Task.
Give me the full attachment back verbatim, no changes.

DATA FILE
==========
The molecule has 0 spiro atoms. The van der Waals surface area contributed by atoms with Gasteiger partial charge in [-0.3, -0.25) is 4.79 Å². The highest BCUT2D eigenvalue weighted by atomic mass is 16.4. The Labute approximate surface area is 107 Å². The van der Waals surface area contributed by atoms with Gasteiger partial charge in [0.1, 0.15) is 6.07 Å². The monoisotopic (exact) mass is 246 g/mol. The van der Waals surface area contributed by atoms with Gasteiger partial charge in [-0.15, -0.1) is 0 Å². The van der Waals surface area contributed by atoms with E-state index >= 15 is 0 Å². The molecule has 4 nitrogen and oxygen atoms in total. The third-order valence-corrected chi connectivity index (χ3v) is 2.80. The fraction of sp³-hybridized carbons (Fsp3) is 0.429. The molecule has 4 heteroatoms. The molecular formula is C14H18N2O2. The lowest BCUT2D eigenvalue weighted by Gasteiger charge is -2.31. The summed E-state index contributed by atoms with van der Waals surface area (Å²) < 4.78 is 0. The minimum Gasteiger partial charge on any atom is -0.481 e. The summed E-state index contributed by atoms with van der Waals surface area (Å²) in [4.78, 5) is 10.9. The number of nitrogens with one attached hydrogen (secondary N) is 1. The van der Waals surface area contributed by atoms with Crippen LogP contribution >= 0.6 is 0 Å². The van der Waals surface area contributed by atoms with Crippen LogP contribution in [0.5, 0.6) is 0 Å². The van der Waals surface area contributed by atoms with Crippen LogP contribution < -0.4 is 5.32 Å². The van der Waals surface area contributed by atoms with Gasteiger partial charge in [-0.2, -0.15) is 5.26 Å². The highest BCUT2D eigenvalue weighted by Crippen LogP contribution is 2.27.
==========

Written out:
The molecule has 0 spiro atoms. The van der Waals surface area contributed by atoms with Gasteiger partial charge in [-0.3, -0.25) is 4.79 Å². The highest BCUT2D eigenvalue weighted by atomic mass is 16.4. The Labute approximate surface area is 107 Å². The van der Waals surface area contributed by atoms with Gasteiger partial charge in [0.1, 0.15) is 6.07 Å². The monoisotopic (exact) mass is 246 g/mol. The van der Waals surface area contributed by atoms with Gasteiger partial charge in [-0.15, -0.1) is 0 Å². The van der Waals surface area contributed by atoms with E-state index >= 15 is 0 Å². The molecule has 4 nitrogen and oxygen atoms in total. The third-order valence-corrected chi connectivity index (χ3v) is 2.80. The fraction of sp³-hybridized carbons (Fsp3) is 0.429. The molecule has 4 heteroatoms. The molecular formula is C14H18N2O2. The lowest BCUT2D eigenvalue weighted by Gasteiger charge is -2.31. The summed E-state index contributed by atoms with van der Waals surface area (Å²) < 4.78 is 0. The minimum Gasteiger partial charge on any atom is -0.481 e. The summed E-state index contributed by atoms with van der Waals surface area (Å²) in [4.78, 5) is 10.9. The number of nitrogens with one attached hydrogen (secondary N) is 1. The van der Waals surface area contributed by atoms with Crippen LogP contribution >= 0.6 is 0 Å². The van der Waals surface area contributed by atoms with Crippen LogP contribution in [0.5, 0.6) is 0 Å². The van der Waals surface area contributed by atoms with Crippen LogP contribution < -0.4 is 5.32 Å². The van der Waals surface area contributed by atoms with Gasteiger partial charge in [-0.2, -0.15) is 5.26 Å². The highest BCUT2D eigenvalue weighted by Crippen LogP contribution is 2.27.